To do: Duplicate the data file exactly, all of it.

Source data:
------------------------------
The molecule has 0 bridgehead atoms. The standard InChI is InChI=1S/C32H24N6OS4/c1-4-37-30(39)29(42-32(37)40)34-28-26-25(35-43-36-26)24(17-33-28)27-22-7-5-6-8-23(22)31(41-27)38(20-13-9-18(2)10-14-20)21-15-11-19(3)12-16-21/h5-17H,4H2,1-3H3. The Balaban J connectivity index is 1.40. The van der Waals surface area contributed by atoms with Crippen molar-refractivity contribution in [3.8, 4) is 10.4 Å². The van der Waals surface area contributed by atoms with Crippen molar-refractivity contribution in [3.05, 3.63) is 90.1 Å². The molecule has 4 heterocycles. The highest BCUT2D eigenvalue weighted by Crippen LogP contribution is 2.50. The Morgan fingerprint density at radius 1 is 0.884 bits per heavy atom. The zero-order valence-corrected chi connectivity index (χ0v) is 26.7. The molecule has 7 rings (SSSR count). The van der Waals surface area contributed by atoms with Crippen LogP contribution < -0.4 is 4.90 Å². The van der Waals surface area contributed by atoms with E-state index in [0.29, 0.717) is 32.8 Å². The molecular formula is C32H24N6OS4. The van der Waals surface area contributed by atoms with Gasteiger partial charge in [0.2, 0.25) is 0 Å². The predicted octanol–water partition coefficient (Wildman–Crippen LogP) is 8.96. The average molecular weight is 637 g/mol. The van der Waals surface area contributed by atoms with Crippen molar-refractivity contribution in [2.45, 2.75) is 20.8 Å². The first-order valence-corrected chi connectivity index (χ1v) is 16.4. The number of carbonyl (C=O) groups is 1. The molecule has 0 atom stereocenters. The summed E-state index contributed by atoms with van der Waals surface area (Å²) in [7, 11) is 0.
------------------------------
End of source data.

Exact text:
The molecule has 0 bridgehead atoms. The standard InChI is InChI=1S/C32H24N6OS4/c1-4-37-30(39)29(42-32(37)40)34-28-26-25(35-43-36-26)24(17-33-28)27-22-7-5-6-8-23(22)31(41-27)38(20-13-9-18(2)10-14-20)21-15-11-19(3)12-16-21/h5-17H,4H2,1-3H3. The Balaban J connectivity index is 1.40. The van der Waals surface area contributed by atoms with Crippen molar-refractivity contribution in [3.8, 4) is 10.4 Å². The van der Waals surface area contributed by atoms with Crippen molar-refractivity contribution in [3.05, 3.63) is 90.1 Å². The molecule has 4 heterocycles. The highest BCUT2D eigenvalue weighted by Crippen LogP contribution is 2.50. The Morgan fingerprint density at radius 1 is 0.884 bits per heavy atom. The zero-order valence-corrected chi connectivity index (χ0v) is 26.7. The molecule has 7 rings (SSSR count). The van der Waals surface area contributed by atoms with Crippen LogP contribution < -0.4 is 4.90 Å². The van der Waals surface area contributed by atoms with E-state index in [0.29, 0.717) is 32.8 Å². The molecular formula is C32H24N6OS4. The van der Waals surface area contributed by atoms with Gasteiger partial charge in [0.2, 0.25) is 0 Å². The predicted octanol–water partition coefficient (Wildman–Crippen LogP) is 8.96. The average molecular weight is 637 g/mol. The van der Waals surface area contributed by atoms with Crippen molar-refractivity contribution in [2.45, 2.75) is 20.8 Å². The first-order valence-corrected chi connectivity index (χ1v) is 16.4. The number of carbonyl (C=O) groups is 1. The molecule has 0 atom stereocenters. The summed E-state index contributed by atoms with van der Waals surface area (Å²) in [7, 11) is 0.